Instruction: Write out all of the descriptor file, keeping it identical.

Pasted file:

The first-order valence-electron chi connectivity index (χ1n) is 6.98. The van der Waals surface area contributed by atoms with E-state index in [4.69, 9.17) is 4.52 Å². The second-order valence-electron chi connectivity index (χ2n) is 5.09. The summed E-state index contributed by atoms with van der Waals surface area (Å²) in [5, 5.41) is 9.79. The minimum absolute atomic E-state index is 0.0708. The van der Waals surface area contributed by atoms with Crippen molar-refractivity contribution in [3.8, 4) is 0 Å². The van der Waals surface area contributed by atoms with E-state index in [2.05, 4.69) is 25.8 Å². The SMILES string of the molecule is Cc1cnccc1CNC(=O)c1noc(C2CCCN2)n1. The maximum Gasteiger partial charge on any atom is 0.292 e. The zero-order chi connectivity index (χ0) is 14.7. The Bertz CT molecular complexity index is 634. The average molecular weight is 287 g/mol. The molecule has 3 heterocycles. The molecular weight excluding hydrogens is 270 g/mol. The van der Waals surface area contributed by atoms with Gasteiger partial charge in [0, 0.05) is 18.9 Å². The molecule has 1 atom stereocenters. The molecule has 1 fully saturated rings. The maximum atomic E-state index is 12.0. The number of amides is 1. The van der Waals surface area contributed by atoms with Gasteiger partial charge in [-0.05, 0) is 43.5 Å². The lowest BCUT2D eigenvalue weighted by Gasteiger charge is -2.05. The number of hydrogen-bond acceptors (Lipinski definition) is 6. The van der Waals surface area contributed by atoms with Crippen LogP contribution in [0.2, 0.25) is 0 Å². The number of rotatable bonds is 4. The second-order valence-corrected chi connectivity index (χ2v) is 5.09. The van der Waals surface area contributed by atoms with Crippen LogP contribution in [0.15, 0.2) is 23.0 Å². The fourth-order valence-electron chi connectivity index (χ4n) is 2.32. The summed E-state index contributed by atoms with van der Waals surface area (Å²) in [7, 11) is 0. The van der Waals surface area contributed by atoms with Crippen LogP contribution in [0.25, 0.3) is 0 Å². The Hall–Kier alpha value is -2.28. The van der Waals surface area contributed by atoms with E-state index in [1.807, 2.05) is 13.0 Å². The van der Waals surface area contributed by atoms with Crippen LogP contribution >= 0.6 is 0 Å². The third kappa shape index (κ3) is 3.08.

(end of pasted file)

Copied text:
The first-order valence-electron chi connectivity index (χ1n) is 6.98. The van der Waals surface area contributed by atoms with E-state index in [4.69, 9.17) is 4.52 Å². The second-order valence-electron chi connectivity index (χ2n) is 5.09. The summed E-state index contributed by atoms with van der Waals surface area (Å²) in [5, 5.41) is 9.79. The minimum absolute atomic E-state index is 0.0708. The van der Waals surface area contributed by atoms with Crippen molar-refractivity contribution in [3.8, 4) is 0 Å². The van der Waals surface area contributed by atoms with E-state index in [2.05, 4.69) is 25.8 Å². The SMILES string of the molecule is Cc1cnccc1CNC(=O)c1noc(C2CCCN2)n1. The maximum Gasteiger partial charge on any atom is 0.292 e. The zero-order chi connectivity index (χ0) is 14.7. The Bertz CT molecular complexity index is 634. The average molecular weight is 287 g/mol. The molecule has 3 heterocycles. The molecular weight excluding hydrogens is 270 g/mol. The van der Waals surface area contributed by atoms with Gasteiger partial charge in [0, 0.05) is 18.9 Å². The molecule has 1 atom stereocenters. The molecule has 1 fully saturated rings. The maximum atomic E-state index is 12.0. The number of amides is 1. The van der Waals surface area contributed by atoms with Gasteiger partial charge in [-0.05, 0) is 43.5 Å². The lowest BCUT2D eigenvalue weighted by Gasteiger charge is -2.05. The number of hydrogen-bond acceptors (Lipinski definition) is 6. The van der Waals surface area contributed by atoms with Crippen LogP contribution in [0.2, 0.25) is 0 Å². The number of rotatable bonds is 4. The second-order valence-corrected chi connectivity index (χ2v) is 5.09. The van der Waals surface area contributed by atoms with Crippen LogP contribution in [0.15, 0.2) is 23.0 Å². The fourth-order valence-electron chi connectivity index (χ4n) is 2.32. The summed E-state index contributed by atoms with van der Waals surface area (Å²) in [7, 11) is 0. The van der Waals surface area contributed by atoms with Crippen LogP contribution in [0.25, 0.3) is 0 Å². The Hall–Kier alpha value is -2.28. The van der Waals surface area contributed by atoms with E-state index in [1.807, 2.05) is 13.0 Å². The van der Waals surface area contributed by atoms with Crippen LogP contribution >= 0.6 is 0 Å². The third kappa shape index (κ3) is 3.08.